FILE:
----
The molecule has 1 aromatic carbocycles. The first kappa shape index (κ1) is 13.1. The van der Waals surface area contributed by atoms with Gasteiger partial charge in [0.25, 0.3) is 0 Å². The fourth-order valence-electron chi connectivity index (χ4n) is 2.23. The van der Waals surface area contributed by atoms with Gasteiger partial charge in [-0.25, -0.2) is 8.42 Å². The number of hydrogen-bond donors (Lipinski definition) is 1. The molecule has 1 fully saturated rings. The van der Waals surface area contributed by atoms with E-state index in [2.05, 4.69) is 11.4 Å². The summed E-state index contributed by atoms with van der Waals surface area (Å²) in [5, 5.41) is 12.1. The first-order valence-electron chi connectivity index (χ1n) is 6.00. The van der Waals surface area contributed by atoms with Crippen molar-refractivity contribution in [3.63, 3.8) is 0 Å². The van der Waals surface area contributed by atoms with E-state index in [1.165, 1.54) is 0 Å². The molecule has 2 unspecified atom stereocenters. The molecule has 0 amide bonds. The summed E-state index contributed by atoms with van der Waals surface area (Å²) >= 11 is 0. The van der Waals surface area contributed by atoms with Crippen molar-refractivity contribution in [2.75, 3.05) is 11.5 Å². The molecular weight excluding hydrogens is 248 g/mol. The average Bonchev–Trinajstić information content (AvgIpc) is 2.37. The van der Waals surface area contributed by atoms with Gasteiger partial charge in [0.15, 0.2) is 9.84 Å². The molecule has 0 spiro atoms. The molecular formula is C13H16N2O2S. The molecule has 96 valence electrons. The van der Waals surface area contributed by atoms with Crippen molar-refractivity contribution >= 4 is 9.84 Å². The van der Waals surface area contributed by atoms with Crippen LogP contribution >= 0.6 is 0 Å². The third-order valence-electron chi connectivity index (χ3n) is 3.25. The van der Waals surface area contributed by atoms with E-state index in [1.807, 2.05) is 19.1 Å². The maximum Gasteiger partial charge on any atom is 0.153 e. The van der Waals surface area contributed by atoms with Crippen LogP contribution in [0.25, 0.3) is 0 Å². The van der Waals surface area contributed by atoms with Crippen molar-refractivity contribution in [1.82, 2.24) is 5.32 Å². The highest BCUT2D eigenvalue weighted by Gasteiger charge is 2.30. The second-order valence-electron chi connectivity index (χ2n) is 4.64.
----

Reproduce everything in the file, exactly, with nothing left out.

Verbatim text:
The molecule has 1 aromatic carbocycles. The first kappa shape index (κ1) is 13.1. The van der Waals surface area contributed by atoms with Gasteiger partial charge in [0.25, 0.3) is 0 Å². The fourth-order valence-electron chi connectivity index (χ4n) is 2.23. The van der Waals surface area contributed by atoms with Gasteiger partial charge in [-0.25, -0.2) is 8.42 Å². The number of hydrogen-bond donors (Lipinski definition) is 1. The molecule has 1 fully saturated rings. The van der Waals surface area contributed by atoms with E-state index in [2.05, 4.69) is 11.4 Å². The summed E-state index contributed by atoms with van der Waals surface area (Å²) in [5, 5.41) is 12.1. The first-order valence-electron chi connectivity index (χ1n) is 6.00. The van der Waals surface area contributed by atoms with Crippen molar-refractivity contribution in [3.63, 3.8) is 0 Å². The van der Waals surface area contributed by atoms with E-state index in [1.165, 1.54) is 0 Å². The molecule has 2 unspecified atom stereocenters. The molecule has 0 amide bonds. The summed E-state index contributed by atoms with van der Waals surface area (Å²) >= 11 is 0. The van der Waals surface area contributed by atoms with Crippen molar-refractivity contribution in [2.75, 3.05) is 11.5 Å². The molecular weight excluding hydrogens is 248 g/mol. The average Bonchev–Trinajstić information content (AvgIpc) is 2.37. The van der Waals surface area contributed by atoms with Gasteiger partial charge in [0.15, 0.2) is 9.84 Å². The molecule has 0 spiro atoms. The molecular formula is C13H16N2O2S. The molecule has 96 valence electrons. The van der Waals surface area contributed by atoms with Crippen molar-refractivity contribution >= 4 is 9.84 Å². The van der Waals surface area contributed by atoms with Crippen LogP contribution >= 0.6 is 0 Å². The third-order valence-electron chi connectivity index (χ3n) is 3.25. The van der Waals surface area contributed by atoms with E-state index in [1.807, 2.05) is 19.1 Å². The maximum Gasteiger partial charge on any atom is 0.153 e. The van der Waals surface area contributed by atoms with Crippen LogP contribution in [0.25, 0.3) is 0 Å². The van der Waals surface area contributed by atoms with Crippen molar-refractivity contribution in [1.82, 2.24) is 5.32 Å². The highest BCUT2D eigenvalue weighted by Gasteiger charge is 2.30. The second-order valence-electron chi connectivity index (χ2n) is 4.64.